Family Culture Factors Affecting Long Term Wealth

Family culture encompasses your family’s history, traditions, values, views, habits, goals, communication methods, and experiences. Your culture can affect whether or not future generations will have access to the wealth you are now building or shepherding.

What are these cultural factors that can make or break your wealth transfer success?

Founder failure to give up control.

If your wealth creator insists on hanging onto control of the wealth or business that creates it too long, the next generation may lose interest in being part of that business and may not understand what it took to create the wealth, increasing the chances that it will dissipate within the next two generations.

To avoid this issue:

Educate yourself or the wealth creator in reasons and ways to start gradually transitioning control. Make sure the wealth creator continues to be part of the business or wealth management process, but let a second or third generation family member become a mentee. Begin defining family governance structures together – such as holding family meetings, setting out a family mission and drafting guiding principles for future generations.

Expectation of family to live for today and spend what they earn.

Many in America believe that individuals are responsible for making their own way, earning their own living and that it is somehow wrong to keep money in the family for more than one generation. This belief leads to the need for each generation to begin anew and does not allow a family to even think about carrying forward non-monetary wealth, such as their common history, knowledge or skill sets – let alone providing family wide funds to loan to future family members at reasonable rates for specific purposes.

To avoid this issue:

Research what family wide wealth can do for your family, now and in the future. Begin to examine the families that have it and start talking about what it would mean to your family. Start a tradition of lending a hand to the next generation. Become stewards instead of spenders.

Hesitation to deal with consequences of wealth.

Some think that having family wealth will cause havoc and destruction and neediness in family members. The kids will not learn to support them selves, the cousins will fight over the money and initiative will be out the window.

To avoid this issue:

Educate yourself and your family members on what the supposed consequences of wealth are and how to avoid those. List pros and cons of having a family wide pool of money available for your family. Point out families who successfully avoided wealth issues and investigate what they did.

Lack of identity as a whole family vs family unit identity.

It is common for each family unit to split off and isolate themselves from the greater family. Most extended families do not have a strong common vision for the future and do not necessarily relay a common family narrative to all extended family members. Some families fail to pass along their unique family history and heritage and culture to new family unit members.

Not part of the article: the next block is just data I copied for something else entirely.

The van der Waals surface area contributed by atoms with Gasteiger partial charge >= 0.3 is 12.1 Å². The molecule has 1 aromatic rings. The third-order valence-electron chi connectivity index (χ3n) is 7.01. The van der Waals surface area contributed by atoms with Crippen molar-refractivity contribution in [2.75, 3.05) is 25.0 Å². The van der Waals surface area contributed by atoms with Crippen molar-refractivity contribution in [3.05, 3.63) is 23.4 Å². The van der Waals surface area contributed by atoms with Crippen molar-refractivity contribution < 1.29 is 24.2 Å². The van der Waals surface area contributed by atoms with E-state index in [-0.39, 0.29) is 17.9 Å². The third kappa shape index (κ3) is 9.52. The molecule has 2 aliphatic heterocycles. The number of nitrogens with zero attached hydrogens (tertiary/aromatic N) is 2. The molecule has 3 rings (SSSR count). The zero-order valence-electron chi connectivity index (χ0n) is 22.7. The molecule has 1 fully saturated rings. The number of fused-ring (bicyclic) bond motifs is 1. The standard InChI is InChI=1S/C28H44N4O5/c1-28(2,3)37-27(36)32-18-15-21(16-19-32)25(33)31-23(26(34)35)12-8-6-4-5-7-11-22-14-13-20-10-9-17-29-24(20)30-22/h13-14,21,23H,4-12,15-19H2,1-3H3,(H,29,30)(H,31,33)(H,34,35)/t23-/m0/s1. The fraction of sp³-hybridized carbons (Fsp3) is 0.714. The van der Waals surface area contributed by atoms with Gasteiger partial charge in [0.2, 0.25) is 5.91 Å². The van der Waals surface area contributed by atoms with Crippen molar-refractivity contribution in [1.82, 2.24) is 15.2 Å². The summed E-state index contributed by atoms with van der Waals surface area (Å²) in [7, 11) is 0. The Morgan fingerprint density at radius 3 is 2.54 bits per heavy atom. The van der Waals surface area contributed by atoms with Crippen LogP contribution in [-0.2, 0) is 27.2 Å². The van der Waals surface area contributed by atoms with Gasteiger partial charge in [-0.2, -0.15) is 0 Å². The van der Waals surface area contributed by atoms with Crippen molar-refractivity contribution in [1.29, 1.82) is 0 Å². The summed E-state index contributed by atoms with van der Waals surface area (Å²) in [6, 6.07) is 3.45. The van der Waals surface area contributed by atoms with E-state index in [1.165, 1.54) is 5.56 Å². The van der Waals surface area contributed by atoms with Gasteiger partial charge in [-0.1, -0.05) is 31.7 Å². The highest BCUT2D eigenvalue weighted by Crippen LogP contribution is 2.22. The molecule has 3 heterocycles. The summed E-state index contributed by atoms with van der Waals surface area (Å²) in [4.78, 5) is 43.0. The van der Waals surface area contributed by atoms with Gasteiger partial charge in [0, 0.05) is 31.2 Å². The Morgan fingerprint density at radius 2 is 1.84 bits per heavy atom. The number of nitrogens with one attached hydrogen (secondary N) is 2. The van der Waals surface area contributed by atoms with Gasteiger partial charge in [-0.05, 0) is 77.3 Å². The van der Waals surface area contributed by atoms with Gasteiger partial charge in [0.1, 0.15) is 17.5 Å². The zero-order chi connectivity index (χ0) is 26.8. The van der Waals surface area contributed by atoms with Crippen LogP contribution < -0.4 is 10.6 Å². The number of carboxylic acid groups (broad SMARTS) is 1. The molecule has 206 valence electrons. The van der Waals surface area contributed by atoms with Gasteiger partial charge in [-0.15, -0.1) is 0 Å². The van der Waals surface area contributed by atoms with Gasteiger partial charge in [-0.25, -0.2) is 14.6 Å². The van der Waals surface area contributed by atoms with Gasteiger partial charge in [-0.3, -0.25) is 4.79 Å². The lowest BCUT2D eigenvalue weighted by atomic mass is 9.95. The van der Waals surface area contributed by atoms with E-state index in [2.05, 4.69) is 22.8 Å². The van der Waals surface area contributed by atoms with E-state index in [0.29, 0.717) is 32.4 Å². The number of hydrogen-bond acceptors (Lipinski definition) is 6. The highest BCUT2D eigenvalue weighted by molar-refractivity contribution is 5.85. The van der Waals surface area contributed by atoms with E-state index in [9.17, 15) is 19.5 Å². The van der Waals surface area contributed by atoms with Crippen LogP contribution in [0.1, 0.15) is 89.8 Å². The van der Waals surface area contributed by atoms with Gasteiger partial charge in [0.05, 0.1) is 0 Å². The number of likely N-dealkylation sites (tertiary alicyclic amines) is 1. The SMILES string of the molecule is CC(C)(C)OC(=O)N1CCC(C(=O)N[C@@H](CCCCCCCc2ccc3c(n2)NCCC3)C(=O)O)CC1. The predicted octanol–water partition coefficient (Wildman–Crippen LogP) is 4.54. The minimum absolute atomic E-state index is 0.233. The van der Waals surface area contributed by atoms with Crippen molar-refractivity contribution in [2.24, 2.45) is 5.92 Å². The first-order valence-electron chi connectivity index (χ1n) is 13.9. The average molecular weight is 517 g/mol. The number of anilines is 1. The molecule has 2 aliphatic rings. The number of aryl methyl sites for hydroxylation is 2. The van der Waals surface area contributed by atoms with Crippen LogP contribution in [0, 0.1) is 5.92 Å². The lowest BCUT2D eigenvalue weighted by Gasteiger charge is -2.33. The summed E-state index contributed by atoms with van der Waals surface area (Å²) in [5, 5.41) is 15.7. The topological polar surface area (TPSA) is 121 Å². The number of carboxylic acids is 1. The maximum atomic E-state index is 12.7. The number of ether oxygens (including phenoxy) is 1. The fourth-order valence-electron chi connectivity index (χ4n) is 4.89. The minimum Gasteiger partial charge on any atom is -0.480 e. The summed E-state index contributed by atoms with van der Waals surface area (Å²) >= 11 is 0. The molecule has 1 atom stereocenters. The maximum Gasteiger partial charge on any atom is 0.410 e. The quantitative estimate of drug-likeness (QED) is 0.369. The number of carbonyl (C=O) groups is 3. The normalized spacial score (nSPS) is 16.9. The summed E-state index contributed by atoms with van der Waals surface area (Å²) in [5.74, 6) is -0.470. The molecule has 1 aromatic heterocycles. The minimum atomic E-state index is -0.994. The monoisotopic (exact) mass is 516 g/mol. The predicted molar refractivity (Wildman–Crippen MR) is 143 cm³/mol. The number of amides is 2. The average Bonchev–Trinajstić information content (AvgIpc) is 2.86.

If your family units do not consider themselves part of the whole extended family, they will not be interested in being involved in defining a common vision, or participating in extended family activities such as investment of family funds (vs their own personal funds) or joining other members in philanthropic activities and etc.

To avoid this issue:

Sponsor activities, stories, meetings and events to bring family units together for common purposes. These could be things such as celebrating traditional family life events – graduations, weddings, christenings and etc. It could be something new such as starting an extended family meeting to learn about something, discuss a particular thing or share information. Teach the family history via verbal and written stories, pictures and videos. Start identifying values, traits, abilities, events and interests that you have in common with extended family members.

Lack of a common whole family vision.

If each family unit is headed in a different direction, the entire family will never arrive at a common destination. Holding onto family wealth for generations requires a common vision across many family members in different generations.

To avoid this issue:

Work together with the family members to determine how to generate a common family vision or mission – along with goals to get there.

Lack of communication between family units.

Even though you have a wealth creator working to pass control to the next generation; your family members are able and willing to defer satisfying needs and wants now to build something bigger and better for later; you have together defined and dealt with fears that wealth will destroy future generations; and have defined a common family identity and vision – you can still fail at wealth transfer if family units fail to communicate with each other.

Lack of communication leads to misunderstandings, conflict between members, units and generations as well as potential wealth destroying law suits.

To avoid this issue:

If there are elders in the family, let them assume the role of communication coordinator and mediator. If there are not, build guidelines for communication and mediation into your family constitution and set up a family council to act as mediator.

Which of these factors are present in your family? Would you change them to allow your family to have access to additional common resources in the future – resources such as family reputation, contacts and networks to use, skill sets to pass along and money?

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